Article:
One day before two American Airlines jets were hijacked and crashed, 1,535 contracts changed hands on options that let investors profit if AMR stock falls below $30 per share before Oct. 20. That was more than 60 times the previous daily average, and five times the total of all October $30 put options traded before Sept. 10, according to a Bloomberg analysis of options market data.
Those 1,535 contracts were worth $1.6 million at Monday's closing price compared with $337,700 at the end of trading on Sept. 10, according to Bloomberg data. A contract represents options for 100 shares.
Similarly, October $30 put options for UAL soared, with 2,000 contracts traded on Sept. 6, three trading days before the attack. That was 285 times the previous average trading, and almost 75 times the total number of those options traded up to that time. The 2,000 contracts were valued at $2.4 million Monday, compared with $180,000 on Sept. 6.
Stocks of airlines, insurers and investment banks already had been declining for months because of concerns about slowing economies and falling stock markets around the world.
On Sept. 10, the day before the attacks, AMR was down 25 per cent from the start of the year, UAL was down 22 per cent, and Morgan Stanley shares were down 42 per cent since Feb. 1.
Market records might help show whether alleged terrorist Osama bin Laden or other terrorists were behind high-volume trading, and might help securities regulators trace a money trail to some of those responsible for the attacks at the World Trade Centre.
"It's a matter of great interest to intelligence. To the extent we find this evidence, we shouldn't just focus on it as proof of insider trading but as evidence of a desire to commit murder and terrorism," said Columbia University law professor John Coffee.
Former SEC enforcement chief William McLucas said regulators will "certainly be able to track down every trade, where the trade cleared, where the trade was directed from."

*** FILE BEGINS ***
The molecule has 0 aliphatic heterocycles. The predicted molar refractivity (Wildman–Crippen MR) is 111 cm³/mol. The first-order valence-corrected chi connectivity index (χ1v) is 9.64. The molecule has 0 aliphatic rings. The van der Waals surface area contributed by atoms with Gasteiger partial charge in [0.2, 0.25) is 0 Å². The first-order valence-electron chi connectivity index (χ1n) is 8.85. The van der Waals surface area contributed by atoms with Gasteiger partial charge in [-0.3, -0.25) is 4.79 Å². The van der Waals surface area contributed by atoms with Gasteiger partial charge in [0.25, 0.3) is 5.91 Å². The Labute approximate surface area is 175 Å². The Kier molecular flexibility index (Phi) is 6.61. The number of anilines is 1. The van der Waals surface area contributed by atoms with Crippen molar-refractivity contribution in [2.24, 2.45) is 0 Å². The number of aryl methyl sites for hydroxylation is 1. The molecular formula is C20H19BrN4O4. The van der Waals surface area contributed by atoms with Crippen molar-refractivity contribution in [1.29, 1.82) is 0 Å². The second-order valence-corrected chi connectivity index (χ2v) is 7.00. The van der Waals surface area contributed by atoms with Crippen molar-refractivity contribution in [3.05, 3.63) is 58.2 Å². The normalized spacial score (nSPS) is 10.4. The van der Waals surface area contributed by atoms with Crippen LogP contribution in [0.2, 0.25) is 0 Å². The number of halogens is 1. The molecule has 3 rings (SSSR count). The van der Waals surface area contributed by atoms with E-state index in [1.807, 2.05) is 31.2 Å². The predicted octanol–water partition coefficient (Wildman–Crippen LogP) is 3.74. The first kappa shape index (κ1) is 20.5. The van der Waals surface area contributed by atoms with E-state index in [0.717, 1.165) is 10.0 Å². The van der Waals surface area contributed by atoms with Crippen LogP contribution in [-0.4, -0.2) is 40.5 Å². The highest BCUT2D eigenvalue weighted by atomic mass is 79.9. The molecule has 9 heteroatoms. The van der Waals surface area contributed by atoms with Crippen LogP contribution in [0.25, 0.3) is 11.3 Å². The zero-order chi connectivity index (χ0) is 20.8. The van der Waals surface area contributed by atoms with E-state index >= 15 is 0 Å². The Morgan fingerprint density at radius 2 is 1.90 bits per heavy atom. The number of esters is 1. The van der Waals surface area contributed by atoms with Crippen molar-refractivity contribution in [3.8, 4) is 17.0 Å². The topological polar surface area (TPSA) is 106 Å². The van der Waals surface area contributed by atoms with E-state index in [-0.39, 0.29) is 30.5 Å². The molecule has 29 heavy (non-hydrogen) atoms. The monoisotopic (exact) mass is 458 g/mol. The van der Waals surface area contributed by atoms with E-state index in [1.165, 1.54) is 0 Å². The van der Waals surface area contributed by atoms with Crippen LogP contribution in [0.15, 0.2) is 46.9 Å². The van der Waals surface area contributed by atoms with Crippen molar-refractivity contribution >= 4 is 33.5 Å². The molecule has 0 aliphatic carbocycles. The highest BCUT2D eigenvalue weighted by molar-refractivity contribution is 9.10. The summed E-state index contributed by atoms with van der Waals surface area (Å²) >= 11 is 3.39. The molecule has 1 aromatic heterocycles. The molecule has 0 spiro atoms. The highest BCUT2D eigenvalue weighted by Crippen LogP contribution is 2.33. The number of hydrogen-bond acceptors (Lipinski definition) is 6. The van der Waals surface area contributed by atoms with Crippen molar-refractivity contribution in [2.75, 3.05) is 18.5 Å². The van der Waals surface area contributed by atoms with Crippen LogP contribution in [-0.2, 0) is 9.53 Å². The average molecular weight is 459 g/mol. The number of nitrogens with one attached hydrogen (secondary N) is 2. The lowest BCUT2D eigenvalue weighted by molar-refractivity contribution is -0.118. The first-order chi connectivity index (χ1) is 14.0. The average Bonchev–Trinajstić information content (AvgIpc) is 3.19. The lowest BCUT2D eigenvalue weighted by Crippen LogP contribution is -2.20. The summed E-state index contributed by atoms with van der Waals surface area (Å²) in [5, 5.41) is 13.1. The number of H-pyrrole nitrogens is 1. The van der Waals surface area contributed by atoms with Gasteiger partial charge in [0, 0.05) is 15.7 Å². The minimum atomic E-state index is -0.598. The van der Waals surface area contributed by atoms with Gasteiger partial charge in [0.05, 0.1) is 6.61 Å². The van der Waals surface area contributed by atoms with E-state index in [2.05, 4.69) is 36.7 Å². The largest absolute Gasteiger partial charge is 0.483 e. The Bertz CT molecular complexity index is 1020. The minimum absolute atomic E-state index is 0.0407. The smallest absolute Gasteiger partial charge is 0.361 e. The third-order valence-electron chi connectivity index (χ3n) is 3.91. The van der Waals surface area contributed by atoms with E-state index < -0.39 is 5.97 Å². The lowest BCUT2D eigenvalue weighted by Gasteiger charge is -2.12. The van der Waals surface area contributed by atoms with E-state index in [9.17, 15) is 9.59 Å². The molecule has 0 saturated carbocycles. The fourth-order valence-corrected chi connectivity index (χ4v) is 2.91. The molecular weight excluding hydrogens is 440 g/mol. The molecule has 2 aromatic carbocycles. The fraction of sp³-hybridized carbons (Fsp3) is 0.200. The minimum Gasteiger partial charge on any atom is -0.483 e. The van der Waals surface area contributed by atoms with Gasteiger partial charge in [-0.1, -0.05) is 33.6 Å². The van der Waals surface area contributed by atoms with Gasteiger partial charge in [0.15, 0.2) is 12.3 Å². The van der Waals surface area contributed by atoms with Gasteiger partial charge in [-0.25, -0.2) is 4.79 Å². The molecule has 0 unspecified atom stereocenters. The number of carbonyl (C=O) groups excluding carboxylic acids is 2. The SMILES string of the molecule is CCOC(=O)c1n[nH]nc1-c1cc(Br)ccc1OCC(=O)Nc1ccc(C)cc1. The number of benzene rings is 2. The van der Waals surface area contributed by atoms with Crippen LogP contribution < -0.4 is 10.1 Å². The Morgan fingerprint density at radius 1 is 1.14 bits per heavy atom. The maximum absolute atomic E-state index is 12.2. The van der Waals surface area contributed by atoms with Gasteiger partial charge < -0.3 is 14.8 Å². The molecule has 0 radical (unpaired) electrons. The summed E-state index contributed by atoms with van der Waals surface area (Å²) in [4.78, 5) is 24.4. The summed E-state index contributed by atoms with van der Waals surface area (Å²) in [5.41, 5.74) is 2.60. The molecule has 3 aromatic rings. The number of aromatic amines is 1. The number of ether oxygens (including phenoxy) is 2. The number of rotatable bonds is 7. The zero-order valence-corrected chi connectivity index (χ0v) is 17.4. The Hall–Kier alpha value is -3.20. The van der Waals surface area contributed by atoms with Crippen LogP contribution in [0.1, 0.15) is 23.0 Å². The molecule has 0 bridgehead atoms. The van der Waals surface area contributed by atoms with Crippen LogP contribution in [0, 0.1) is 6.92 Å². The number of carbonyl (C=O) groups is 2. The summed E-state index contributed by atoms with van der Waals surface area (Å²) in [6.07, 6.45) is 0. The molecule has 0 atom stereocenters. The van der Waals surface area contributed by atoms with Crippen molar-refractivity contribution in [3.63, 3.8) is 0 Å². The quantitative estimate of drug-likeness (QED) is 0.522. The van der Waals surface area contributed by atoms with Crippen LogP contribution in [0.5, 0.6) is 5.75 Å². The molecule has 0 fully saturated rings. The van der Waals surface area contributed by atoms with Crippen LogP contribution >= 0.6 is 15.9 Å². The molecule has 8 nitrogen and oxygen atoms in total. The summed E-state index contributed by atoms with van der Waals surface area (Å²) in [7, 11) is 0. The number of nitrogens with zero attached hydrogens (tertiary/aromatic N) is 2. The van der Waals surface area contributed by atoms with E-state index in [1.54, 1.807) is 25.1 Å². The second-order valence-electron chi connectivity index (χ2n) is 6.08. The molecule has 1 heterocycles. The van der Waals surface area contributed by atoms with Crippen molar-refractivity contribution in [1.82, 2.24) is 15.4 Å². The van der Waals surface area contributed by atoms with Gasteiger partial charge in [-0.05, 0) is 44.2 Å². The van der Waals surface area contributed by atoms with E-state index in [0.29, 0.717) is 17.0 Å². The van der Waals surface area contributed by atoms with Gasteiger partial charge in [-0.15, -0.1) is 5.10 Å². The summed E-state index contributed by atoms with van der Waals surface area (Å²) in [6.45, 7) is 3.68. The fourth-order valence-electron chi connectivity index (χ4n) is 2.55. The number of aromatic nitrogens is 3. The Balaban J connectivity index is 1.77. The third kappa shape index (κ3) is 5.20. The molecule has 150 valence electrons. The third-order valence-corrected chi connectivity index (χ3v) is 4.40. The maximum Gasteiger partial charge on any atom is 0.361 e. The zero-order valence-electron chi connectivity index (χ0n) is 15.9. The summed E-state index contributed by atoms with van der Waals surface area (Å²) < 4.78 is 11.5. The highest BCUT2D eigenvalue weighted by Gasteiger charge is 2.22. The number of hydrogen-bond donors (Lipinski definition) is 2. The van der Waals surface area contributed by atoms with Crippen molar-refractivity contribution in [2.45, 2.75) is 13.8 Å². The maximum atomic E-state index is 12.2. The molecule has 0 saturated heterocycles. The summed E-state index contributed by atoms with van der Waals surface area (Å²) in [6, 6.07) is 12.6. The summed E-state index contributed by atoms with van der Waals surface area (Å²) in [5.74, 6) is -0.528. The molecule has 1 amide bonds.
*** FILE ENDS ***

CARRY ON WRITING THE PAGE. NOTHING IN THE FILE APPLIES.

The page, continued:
In addition to Germany, European regulators in France, Italy, Spain and the U.K. are examining trading around the dates of the attacks for irregularities, spokesmen said.
Japan's Securities and Exchange Surveillance Commission is probing futures trade in Tokyo and Osaka, SESC officials said. On the Osaka Securities Exchange, 8,826 Nikkei-225 December futures contracts changed hands on Sept. 10, compared with a daily average of 1,151 contracts in the previous week.
Hong Kong's stock exchange and the market regulator are also checking for unusual trading activities. Banking regulators told lenders to check suspicious accounts for any connections with bin Laden.
At Morgan Stanley, trading in October $45 put options jumped to 2,157 contracts traded between Sept. 6 and Sept. 10, almost 27 times a previous daily average of 27 contracts.
Other brokerage and insurance companies where options trading surged include:
- Citigroup Inc., which has estimated that its Travelers insurance unit might pay $500 million in claims from the World Trade Centre attack. It had a jump in trading of October options that profit if shares fall below $40 apiece. Almost 14,000 of those options contracts were traded from Sept. 6 to Sept. 10 - about 45 times the previous daily average.
-Bear Stearns & Cos., where investors traded 3,979 contracts from Sept. 6 to Sept. 10 on September options that profit if shares fall below $50. The previous average volume for those options was 22 contracts a day.
-Marsh & McLennan Cos., the biggest insurance brokerage, which had 1,700 employees working in the World Trade Centre. Traders on Sept. 10 exchanged 1,209 contracts on options that profit if company shares fall below $90 through the third week of September. Previously, 13 contracts had traded on an average day.